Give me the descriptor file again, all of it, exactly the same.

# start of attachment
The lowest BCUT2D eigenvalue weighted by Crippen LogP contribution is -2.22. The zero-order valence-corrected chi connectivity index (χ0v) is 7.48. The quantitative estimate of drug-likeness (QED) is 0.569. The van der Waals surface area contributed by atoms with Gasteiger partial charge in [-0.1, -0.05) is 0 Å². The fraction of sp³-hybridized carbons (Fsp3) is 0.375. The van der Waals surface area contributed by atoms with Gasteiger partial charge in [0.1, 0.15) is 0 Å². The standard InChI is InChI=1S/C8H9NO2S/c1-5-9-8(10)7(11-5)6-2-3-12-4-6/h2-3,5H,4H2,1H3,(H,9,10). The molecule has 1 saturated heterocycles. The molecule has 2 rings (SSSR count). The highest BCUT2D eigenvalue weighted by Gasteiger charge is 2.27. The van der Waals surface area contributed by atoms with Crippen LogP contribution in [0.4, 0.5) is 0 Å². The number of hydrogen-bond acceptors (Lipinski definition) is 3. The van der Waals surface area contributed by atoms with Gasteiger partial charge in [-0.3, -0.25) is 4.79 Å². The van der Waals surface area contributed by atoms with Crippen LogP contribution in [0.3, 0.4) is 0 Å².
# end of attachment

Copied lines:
The lowest BCUT2D eigenvalue weighted by Crippen LogP contribution is -2.22. The zero-order valence-corrected chi connectivity index (χ0v) is 7.48. The quantitative estimate of drug-likeness (QED) is 0.569. The van der Waals surface area contributed by atoms with Gasteiger partial charge in [-0.1, -0.05) is 0 Å². The fraction of sp³-hybridized carbons (Fsp3) is 0.375. The van der Waals surface area contributed by atoms with Gasteiger partial charge in [0.1, 0.15) is 0 Å². The standard InChI is InChI=1S/C8H9NO2S/c1-5-9-8(10)7(11-5)6-2-3-12-4-6/h2-3,5H,4H2,1H3,(H,9,10). The molecule has 1 saturated heterocycles. The molecule has 2 rings (SSSR count). The highest BCUT2D eigenvalue weighted by Gasteiger charge is 2.27. The van der Waals surface area contributed by atoms with Crippen LogP contribution in [0.4, 0.5) is 0 Å². The number of hydrogen-bond acceptors (Lipinski definition) is 3. The van der Waals surface area contributed by atoms with Gasteiger partial charge in [-0.3, -0.25) is 4.79 Å². The van der Waals surface area contributed by atoms with Crippen LogP contribution in [0.3, 0.4) is 0 Å².